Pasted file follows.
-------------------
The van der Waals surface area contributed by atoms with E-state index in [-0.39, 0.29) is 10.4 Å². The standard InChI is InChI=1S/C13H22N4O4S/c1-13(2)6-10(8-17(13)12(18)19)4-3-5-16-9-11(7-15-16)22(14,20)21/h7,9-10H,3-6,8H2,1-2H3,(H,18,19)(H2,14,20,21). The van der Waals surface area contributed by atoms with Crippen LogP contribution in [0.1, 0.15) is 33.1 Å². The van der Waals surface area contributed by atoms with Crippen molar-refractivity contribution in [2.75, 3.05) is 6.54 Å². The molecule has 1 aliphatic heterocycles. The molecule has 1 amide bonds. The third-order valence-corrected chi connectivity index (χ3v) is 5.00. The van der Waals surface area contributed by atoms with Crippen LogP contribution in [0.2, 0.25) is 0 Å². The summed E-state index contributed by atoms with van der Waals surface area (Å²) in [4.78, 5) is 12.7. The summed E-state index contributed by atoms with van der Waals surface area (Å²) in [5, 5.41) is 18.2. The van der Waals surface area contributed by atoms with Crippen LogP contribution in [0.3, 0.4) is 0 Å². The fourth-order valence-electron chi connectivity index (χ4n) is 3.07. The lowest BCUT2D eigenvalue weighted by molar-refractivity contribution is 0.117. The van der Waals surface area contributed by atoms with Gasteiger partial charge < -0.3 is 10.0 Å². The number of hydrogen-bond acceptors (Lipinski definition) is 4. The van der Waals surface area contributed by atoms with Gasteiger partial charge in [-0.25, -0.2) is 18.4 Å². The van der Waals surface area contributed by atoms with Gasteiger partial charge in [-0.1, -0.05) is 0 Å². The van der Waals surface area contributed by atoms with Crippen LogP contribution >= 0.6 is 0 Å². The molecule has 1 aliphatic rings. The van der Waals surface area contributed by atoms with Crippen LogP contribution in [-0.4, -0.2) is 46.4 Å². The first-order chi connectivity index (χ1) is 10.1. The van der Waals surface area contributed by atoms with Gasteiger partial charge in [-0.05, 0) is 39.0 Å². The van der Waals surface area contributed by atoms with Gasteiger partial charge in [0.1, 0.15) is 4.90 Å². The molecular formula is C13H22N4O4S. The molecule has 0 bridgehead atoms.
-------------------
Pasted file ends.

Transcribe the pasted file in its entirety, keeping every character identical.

The van der Waals surface area contributed by atoms with E-state index in [-0.39, 0.29) is 10.4 Å². The standard InChI is InChI=1S/C13H22N4O4S/c1-13(2)6-10(8-17(13)12(18)19)4-3-5-16-9-11(7-15-16)22(14,20)21/h7,9-10H,3-6,8H2,1-2H3,(H,18,19)(H2,14,20,21). The van der Waals surface area contributed by atoms with Crippen LogP contribution in [0.1, 0.15) is 33.1 Å². The van der Waals surface area contributed by atoms with Crippen molar-refractivity contribution in [2.75, 3.05) is 6.54 Å². The molecule has 1 aliphatic heterocycles. The molecule has 1 amide bonds. The third-order valence-corrected chi connectivity index (χ3v) is 5.00. The van der Waals surface area contributed by atoms with Crippen LogP contribution in [0.2, 0.25) is 0 Å². The summed E-state index contributed by atoms with van der Waals surface area (Å²) in [4.78, 5) is 12.7. The summed E-state index contributed by atoms with van der Waals surface area (Å²) in [5, 5.41) is 18.2. The van der Waals surface area contributed by atoms with Crippen LogP contribution in [0.3, 0.4) is 0 Å². The fourth-order valence-electron chi connectivity index (χ4n) is 3.07. The lowest BCUT2D eigenvalue weighted by molar-refractivity contribution is 0.117. The van der Waals surface area contributed by atoms with Gasteiger partial charge < -0.3 is 10.0 Å². The number of hydrogen-bond acceptors (Lipinski definition) is 4. The van der Waals surface area contributed by atoms with Gasteiger partial charge in [-0.25, -0.2) is 18.4 Å². The van der Waals surface area contributed by atoms with Gasteiger partial charge in [-0.1, -0.05) is 0 Å². The van der Waals surface area contributed by atoms with Crippen LogP contribution >= 0.6 is 0 Å². The molecule has 1 aliphatic rings. The van der Waals surface area contributed by atoms with Crippen LogP contribution in [-0.4, -0.2) is 46.4 Å². The first-order chi connectivity index (χ1) is 10.1. The van der Waals surface area contributed by atoms with Gasteiger partial charge in [-0.05, 0) is 39.0 Å². The van der Waals surface area contributed by atoms with Gasteiger partial charge in [0.1, 0.15) is 4.90 Å². The molecular formula is C13H22N4O4S. The molecule has 0 bridgehead atoms.